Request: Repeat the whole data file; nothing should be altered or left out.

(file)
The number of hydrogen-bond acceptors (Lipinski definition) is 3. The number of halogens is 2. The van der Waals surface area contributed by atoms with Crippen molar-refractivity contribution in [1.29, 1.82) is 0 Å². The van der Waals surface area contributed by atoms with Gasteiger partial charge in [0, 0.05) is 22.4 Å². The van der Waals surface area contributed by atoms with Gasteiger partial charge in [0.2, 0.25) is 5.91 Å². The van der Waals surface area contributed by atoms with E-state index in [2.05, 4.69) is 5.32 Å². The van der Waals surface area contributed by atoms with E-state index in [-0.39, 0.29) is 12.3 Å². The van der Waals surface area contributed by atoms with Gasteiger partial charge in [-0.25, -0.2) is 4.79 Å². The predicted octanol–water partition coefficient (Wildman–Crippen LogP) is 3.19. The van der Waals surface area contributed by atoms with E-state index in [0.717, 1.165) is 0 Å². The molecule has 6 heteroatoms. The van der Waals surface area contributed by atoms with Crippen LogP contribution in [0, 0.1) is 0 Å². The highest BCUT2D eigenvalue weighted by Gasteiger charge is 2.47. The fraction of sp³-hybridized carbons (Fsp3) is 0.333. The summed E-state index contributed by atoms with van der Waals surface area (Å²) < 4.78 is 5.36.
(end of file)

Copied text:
The number of hydrogen-bond acceptors (Lipinski definition) is 3. The number of halogens is 2. The van der Waals surface area contributed by atoms with Crippen molar-refractivity contribution in [1.29, 1.82) is 0 Å². The van der Waals surface area contributed by atoms with Gasteiger partial charge in [0, 0.05) is 22.4 Å². The van der Waals surface area contributed by atoms with Gasteiger partial charge in [0.2, 0.25) is 5.91 Å². The van der Waals surface area contributed by atoms with E-state index in [2.05, 4.69) is 5.32 Å². The van der Waals surface area contributed by atoms with E-state index in [-0.39, 0.29) is 12.3 Å². The van der Waals surface area contributed by atoms with Gasteiger partial charge in [-0.25, -0.2) is 4.79 Å². The predicted octanol–water partition coefficient (Wildman–Crippen LogP) is 3.19. The van der Waals surface area contributed by atoms with E-state index in [0.717, 1.165) is 0 Å². The molecule has 6 heteroatoms. The van der Waals surface area contributed by atoms with Crippen LogP contribution in [0, 0.1) is 0 Å². The highest BCUT2D eigenvalue weighted by Gasteiger charge is 2.47. The fraction of sp³-hybridized carbons (Fsp3) is 0.333. The summed E-state index contributed by atoms with van der Waals surface area (Å²) < 4.78 is 5.36.